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I think it's a bad idea, from personal experience only. I did a short ride once on an empty stomach, I bonked pretty quickly. I don't know for sure it was because of that, but since I'll have at least a peanut butter and jelly sandwich on wheat toast before I head out. If I do bonk, or feel sluggish it's much later in the ride.
Some of that may be what you eat the evening before. Or not.

I like to punish my body as much as possible yet not do damage or impact the mid or long term goals. My ride in is no concern. I'm thinking of the ride home and the next day. If I find myself over-eating to make it through then I've lost any potential benefit.
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Old 05-09-13, 10:40 AM   #9
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I hate doing anything on a completely empty stomach--it just seems like I have a sour stomach, I get nauseated a bit faster, and I leave more room for heart burn. Usually its just a sour feeling. When I commute to work, I eat a couple of hard boiled eggs or a peanut butter (no jelly) sandwich an hour before I head out.
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Old 05-09-13, 11:17 AM   #10
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As you can see from the conflicting personal anecdotes, it depends on you. You're going to need to experiment and find out what works for you. Also, what is your purpose in riding and how does this effect it?

For me, my objectives are performance oriented. I can ride hard (race, training, whatever) for up to 2-1/2 hours without eating prior utilizing my blood glycogen stores (I suppose I could last longer if I went slower, but I haven't tried it). In fact, I have found that if I eat closer than 3-hours to my start, I can bonk badly. (Haven't figured out a physiological explanation, but I figure it has something to do with: eating "turns on" my digestive "engine" and convinces my body to get its energy needs from there. If I don't keep it coming, my body begins to shut down thinking I don't have any more.)

If I know I will be riding longer than that, I will take food with me and start eating it after the first hour. I aim for about 200-400kcals/hr--any more and it sits in my stomach and makes me feel poor. This equates to 2-3 gels (110kcals/ea). This is entirely inadequate for my cycling energy needs (900-1,000kcals/hr). Hence, why I can bonk if my system relies entirely on energy from what I eat. As opposed to relying on what I have stored (blood glycogen, at stores, or muscle stores).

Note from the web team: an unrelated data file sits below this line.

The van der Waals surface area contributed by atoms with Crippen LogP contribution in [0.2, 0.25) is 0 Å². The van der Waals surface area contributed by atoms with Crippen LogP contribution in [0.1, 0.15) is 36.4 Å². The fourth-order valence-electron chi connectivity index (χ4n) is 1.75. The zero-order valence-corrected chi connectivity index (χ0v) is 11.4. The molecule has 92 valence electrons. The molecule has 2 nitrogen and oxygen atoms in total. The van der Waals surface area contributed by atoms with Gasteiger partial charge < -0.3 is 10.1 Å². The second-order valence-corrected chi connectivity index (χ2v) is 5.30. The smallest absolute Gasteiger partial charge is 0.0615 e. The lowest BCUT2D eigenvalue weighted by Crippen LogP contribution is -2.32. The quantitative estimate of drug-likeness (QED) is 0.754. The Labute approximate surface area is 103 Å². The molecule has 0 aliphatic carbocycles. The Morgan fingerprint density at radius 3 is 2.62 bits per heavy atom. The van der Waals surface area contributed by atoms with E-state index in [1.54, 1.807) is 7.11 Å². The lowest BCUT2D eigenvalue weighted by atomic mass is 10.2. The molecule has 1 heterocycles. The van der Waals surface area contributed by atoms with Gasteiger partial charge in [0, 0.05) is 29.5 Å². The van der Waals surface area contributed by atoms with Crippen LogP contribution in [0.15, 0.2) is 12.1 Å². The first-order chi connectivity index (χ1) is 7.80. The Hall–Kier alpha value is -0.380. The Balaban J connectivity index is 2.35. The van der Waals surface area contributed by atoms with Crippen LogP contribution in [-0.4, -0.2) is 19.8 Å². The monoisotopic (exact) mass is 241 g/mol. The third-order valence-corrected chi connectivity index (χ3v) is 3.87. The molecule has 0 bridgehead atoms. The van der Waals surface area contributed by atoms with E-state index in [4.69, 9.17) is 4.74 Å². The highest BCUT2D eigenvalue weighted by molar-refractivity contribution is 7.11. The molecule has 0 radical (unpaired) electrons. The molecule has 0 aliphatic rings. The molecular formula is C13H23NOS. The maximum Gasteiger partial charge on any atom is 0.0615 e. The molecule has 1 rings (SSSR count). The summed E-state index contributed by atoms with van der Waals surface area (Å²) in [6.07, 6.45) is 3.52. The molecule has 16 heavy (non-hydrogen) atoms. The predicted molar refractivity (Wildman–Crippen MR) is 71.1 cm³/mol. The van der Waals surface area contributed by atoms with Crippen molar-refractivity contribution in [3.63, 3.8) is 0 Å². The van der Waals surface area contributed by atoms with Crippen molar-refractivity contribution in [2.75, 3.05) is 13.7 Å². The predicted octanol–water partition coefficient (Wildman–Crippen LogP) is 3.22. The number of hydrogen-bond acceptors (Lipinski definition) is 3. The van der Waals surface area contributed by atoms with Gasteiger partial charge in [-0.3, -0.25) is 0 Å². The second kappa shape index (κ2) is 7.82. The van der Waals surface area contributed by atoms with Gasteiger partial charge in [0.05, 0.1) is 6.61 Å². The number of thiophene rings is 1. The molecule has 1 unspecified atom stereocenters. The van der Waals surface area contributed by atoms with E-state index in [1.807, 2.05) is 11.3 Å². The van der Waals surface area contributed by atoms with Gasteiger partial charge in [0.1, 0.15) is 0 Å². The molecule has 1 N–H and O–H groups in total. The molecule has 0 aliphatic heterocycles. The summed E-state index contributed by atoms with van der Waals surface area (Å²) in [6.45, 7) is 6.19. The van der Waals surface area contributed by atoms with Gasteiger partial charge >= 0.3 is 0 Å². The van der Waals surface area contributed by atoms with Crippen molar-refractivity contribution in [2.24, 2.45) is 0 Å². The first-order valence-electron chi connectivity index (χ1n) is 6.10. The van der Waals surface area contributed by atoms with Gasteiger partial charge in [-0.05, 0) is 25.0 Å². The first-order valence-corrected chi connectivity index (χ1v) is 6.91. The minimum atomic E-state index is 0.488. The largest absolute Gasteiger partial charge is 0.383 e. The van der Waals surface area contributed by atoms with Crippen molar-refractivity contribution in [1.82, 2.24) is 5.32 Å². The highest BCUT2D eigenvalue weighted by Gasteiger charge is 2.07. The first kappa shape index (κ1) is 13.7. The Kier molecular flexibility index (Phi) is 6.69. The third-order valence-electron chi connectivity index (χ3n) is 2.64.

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Old 05-09-13, 11:44 AM   #11
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Like many other things "it depends", but it is something that you can train your body to do better (utilize stored fat).

I don't have endurance cycling experience to relate (yet), but as a beginning runner last year it was fascinating for me to see how my body changed in its utilization of energy sources.

At the start of my longer (i.e > 10K) running about this time last year, I needed to fuel before hand and fairly frequently during my long runs. I typically followed the recommendations of clif/Gu and was consuming about 100 calories of fuel 15 - 20 minutes before the run and then about every 45 minutes (approximately 3.75 - 4 miles for me) during the run. If I didn't do this, I would bonk very quickly around the 1 hour (5 mile) mark.

Slowly, my body became better at using stored fats - the metabolism actually gets better at using the energy stores.

By the end of summer/early fall, I had moved my weekday runs - averaging about 1 hour - to early morning before breakfast and I was used to just getting up, dressing in my running gear and stepping out the door. I never had problems on those 1 hour runs with energy at that point.

By November, I was at the point that 90 minute runs no longer needed extra fuel at all.

Longer than that and I will add fuel before/during the run. I also will fuel before and during a race as I am going harder during the race than during normal training runs, but for typical workouts I don't worry about fuel much at all any more.

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Old 05-09-13, 01:27 PM   #12